Cars, pedestrians, bicyclists and train cars have been co-existing for more than 100 years. And for that long, there has been risk associated with areas where trains and other traffic cross paths. In the past, low-tech methods of keeping people safe at crossings involved a person waving a flag or igniting a lantern.
Train accidents sometimes happen in West Virginia and around the country. One in New York demonstrates what can happen when engineers, brakemen and conductors are negligent.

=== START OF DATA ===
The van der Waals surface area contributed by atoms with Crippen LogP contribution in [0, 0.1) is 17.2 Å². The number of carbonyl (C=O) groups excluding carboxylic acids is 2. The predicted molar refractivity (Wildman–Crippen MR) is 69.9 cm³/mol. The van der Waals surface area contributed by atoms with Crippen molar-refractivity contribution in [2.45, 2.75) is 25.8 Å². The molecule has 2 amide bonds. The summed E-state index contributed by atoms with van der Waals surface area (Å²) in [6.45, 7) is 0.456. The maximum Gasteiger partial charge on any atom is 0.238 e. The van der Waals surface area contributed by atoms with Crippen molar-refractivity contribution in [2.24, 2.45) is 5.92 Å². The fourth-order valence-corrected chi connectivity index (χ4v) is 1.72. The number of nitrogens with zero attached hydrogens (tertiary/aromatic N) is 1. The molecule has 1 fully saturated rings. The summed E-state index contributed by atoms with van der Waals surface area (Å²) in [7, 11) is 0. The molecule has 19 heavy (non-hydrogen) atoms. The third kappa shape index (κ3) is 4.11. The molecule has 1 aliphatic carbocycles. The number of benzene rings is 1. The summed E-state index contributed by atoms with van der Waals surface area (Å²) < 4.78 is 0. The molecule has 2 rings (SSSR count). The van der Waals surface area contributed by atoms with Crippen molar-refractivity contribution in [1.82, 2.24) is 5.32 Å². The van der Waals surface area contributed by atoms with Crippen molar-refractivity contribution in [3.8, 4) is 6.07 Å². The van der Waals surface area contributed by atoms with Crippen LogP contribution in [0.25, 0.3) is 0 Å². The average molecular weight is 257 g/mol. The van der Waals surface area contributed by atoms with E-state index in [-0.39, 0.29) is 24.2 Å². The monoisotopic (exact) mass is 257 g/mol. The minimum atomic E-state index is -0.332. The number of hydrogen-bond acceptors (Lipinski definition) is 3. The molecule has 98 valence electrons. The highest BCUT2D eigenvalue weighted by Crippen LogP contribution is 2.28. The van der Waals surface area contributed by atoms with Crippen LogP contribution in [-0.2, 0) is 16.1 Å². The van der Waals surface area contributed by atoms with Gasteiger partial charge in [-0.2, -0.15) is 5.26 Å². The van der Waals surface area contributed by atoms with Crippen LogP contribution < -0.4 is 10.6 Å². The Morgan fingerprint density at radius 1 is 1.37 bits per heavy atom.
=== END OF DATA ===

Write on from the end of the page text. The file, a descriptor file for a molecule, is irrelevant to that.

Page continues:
When West Virginia railroad workers are injured on the job, they must proceed under the Federal Employers Liability Act instead of under the state's workers' compensation program. The law, which was passed in 1908, is meant to protect railroad workers who are injured while working. Unlike workers' compensation, however, FELA is a fault-based law. This means that the railroad must be shown to have been at least partially responsible for the accident.